We thank Ms Lee Tanya O’Hara for editorial assistance.
Main demographic and biochemical variables of healthy postmenopausal women and patients grouped according to the severity of the disease.
|Healthy women (C)||Mild PHPT patients (M)||Non-mild PHPT patients (NM)||P*|
|YSM, years since menopause; BMI, body mass index; s, serum; i, ionized; Ca, calcium; P, phosphorus, ALP, alkaline phosphatase; Cr, creatinine; Cl/Cr, clearance creatinine; 25OHD, 25-hydroxy-vitamin D; PTH, parathyroid hormone; u, urinary. *Comparisons were performed by one-way ANOVA. §Significantly different from C, P < 0.05; †significantly different from C, P < 0.001; ‡significantly different from M patients, P < 0.05.|
|Age (years)||60.65 ± 6.92||60.84 ± 6.82||61.65 ± 8.40||n.s.|
|YSM (years)||11.15 ± 8.99||13.44 ± 10.44||13.09 ± 9.40||n.s.|
|Height (cm)||159.1 ± 5.9||161.6 ± 6.1||159.9 ± 6.3||n.s.|
|BMI||24.8 ± 3.1||26.2 ± 3.5||25.1 ± 3.9||n.s.|
|sCa (mg/dl)||9.53 ± 0.51||10.66 ± 0.39†||11.14 ± 0.96†‡||< 0.001|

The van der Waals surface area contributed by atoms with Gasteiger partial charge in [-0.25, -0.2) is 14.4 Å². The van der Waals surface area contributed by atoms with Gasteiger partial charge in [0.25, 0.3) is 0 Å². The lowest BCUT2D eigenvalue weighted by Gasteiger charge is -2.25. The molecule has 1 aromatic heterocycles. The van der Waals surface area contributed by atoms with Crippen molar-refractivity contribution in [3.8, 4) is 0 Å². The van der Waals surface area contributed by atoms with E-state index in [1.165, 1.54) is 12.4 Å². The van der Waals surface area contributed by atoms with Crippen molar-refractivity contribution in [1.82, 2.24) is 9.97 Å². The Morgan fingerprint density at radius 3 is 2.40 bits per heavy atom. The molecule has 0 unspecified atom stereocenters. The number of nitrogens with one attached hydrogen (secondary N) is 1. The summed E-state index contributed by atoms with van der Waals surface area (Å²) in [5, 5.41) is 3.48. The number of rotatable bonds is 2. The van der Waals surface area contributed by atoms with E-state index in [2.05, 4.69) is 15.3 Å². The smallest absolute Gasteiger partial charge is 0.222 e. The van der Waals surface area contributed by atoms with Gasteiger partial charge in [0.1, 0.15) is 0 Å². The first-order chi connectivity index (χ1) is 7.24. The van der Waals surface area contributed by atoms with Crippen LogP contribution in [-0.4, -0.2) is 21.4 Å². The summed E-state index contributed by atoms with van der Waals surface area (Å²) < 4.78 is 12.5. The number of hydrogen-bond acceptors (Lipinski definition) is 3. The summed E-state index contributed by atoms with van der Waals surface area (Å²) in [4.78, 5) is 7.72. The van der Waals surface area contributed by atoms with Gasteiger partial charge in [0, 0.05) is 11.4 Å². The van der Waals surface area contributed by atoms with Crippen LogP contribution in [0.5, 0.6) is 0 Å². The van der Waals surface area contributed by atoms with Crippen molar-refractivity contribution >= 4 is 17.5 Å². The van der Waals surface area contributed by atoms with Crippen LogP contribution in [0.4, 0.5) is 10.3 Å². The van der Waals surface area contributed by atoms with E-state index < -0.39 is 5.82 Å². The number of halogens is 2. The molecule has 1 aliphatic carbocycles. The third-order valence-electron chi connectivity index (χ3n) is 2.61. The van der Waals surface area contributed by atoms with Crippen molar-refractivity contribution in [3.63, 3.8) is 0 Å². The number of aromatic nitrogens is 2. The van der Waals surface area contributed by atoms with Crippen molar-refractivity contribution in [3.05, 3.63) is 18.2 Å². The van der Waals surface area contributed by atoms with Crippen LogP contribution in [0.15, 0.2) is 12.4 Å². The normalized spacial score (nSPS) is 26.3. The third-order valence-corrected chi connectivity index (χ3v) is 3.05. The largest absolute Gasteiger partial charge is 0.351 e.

|iCa (mmol/l)||1.24 ± 0.02||1.44 ± 0.06†||1.50 ± 0.145†‡||< 0.001|
|P (mg/dl)||3.64 ± 0.49||2.92 ± 0.38†||2.81 ± 0.56†||< 0.001|
|ALP (U/l)||74.04 ± 19.49||106.96 ± 28.49§||171.89 ± 279.19§||< 0.001|
|sCr (mg/dl)||0.84 ± 0.13||0.81 ± 0.13||0.95 ± 0.45||n.s.|
|ClCr (ml/min)||90.3 ± 18.7||82.8 ± 20.2||69.7 ± 22.4§‡||< 0.001|
|25OHD (ng/ml)||19.1 ± 9.5||18.4 ± 5.8||18.0 ± 8.7||n.s.|
|PTH (pg/ml)||28.8 ± 9.3||82.9 ± 36.7§||168.5 ± 211.1§‡||< 0.001|
|u Fasting Ca/Cr (mg/mg)||150.3 ± 80.5||183.0 ± 97.4||263.3 ± 149.6§‡||< 0.001|
|u Ca (mg/24h)||158.7 ± 83.0||228.1 ± 90.9§||286.7 ± 135.5§||< 0.001|
Mean ± s.d. values of bone mineral density and of volumetric bone mineral density, bone mineral content and volume of the third lumbar vertebra in healthy postmenopausal women and patients grouped according to the severity of the disease.
|Healthy women (C)||Mild PHPT patients (M)||Non-mild PHPT patients (NM)||P*|
|BMD, bone mineral density; LS, lumbar spine; FN, femoral neck; FT, total femur; v, volumetric; BMC, bone mineral content; *Comparisons were performed by one-way ANOVA. †Significantly different from C, P < 0.05; ‡significantly different from M patients, P < 0.05.|